Are you an authentic influencer, public figure, or brand in the San Francisco Bay Area? A new service rolled out to add a “verified badge crest”—a Twitter-style blue checkmark—to the outside of your home. It’s called Blue Check Homes. I’ll walk you through the process of getting your own home verified.
The first step is to apply for a blue checkmark. Fill out the form on the website with your name, social media accounts, and email address. Click the “Start Application” button to submit your application.
The second step is to wait for a review and an interview with the board.
The third step, if approved, is to pay the fee and get your blue checkmark installed.
The list of who can apply is quite extensive on the website. Here’s the short version: you need to be important and own a home in the Bay Area. Almost everyone in the Bay Area is important. But almost no one is important enough to own a home. That could explain why only 495 people applied out of six million people in the Bay Area.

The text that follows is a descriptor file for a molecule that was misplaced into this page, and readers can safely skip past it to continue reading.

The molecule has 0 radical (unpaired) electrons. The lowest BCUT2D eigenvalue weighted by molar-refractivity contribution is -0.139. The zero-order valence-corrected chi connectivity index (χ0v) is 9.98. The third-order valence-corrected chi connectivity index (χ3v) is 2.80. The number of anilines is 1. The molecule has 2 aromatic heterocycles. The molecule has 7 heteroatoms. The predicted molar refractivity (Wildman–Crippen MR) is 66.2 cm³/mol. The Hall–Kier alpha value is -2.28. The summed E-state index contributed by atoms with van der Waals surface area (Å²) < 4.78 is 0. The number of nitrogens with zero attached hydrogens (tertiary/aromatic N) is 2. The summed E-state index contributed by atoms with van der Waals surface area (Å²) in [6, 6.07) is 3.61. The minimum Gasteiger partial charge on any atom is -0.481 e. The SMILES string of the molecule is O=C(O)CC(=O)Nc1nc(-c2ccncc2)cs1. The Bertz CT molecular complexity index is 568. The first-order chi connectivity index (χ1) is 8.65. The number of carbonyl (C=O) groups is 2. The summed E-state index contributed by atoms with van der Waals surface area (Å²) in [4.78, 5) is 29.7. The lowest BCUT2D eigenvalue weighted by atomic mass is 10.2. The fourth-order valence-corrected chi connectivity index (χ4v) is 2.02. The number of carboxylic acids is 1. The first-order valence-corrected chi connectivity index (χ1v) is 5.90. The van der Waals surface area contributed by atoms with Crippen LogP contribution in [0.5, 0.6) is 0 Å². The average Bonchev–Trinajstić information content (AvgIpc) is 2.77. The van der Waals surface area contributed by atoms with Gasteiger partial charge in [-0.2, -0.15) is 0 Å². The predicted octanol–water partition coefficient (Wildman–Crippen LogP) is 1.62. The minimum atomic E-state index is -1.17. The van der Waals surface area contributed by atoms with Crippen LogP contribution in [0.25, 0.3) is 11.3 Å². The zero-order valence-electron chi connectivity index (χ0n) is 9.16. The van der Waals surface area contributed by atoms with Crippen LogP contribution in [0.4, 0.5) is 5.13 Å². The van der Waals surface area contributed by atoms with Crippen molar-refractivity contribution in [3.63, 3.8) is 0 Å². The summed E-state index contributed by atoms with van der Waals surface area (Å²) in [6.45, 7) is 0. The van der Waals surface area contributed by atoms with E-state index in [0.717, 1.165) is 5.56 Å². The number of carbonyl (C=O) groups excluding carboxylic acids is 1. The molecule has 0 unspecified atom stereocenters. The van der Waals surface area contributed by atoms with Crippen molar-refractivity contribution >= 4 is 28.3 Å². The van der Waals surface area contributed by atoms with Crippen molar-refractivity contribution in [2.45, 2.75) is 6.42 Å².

For verified homeowners, the installation fee is $3,000 USD. Once the check clears the bank, the Blue Check Homes installation team will install your blue checkmark.
If you’re important enough to buy a second home or move for whatever reason, you will need to reapply for a new blue checkmark. You don’t need to remove the blue checkmark from your old home, as it will become a historical feature of the house.
You do have to maintain your status of being an important person in the community. If for any reason you no longer meet the criteria for the blue checkmark, it will be removed from your home at no cost to you. Without a blue checkmark on your house, no one in your neighborhood will ever remember that a special snowflake lived near them.
What’s the catch about getting a blue checkmark for your home? It’s not real.
The Blue Check Homes is a parody website and doesn’t exist as an actual service. Snopes went so far to label the website as satire after the tweet promoting the website went viral. Old Victorian homes have status symbols on the outside that no longer have any meaning today. A blue checkmark in real life would also be meaningless.
If you want a traditional status symbol for your home, buy a fancy car that you obviously can’t afford to own. Your neighbors will know you’re faking it anyway.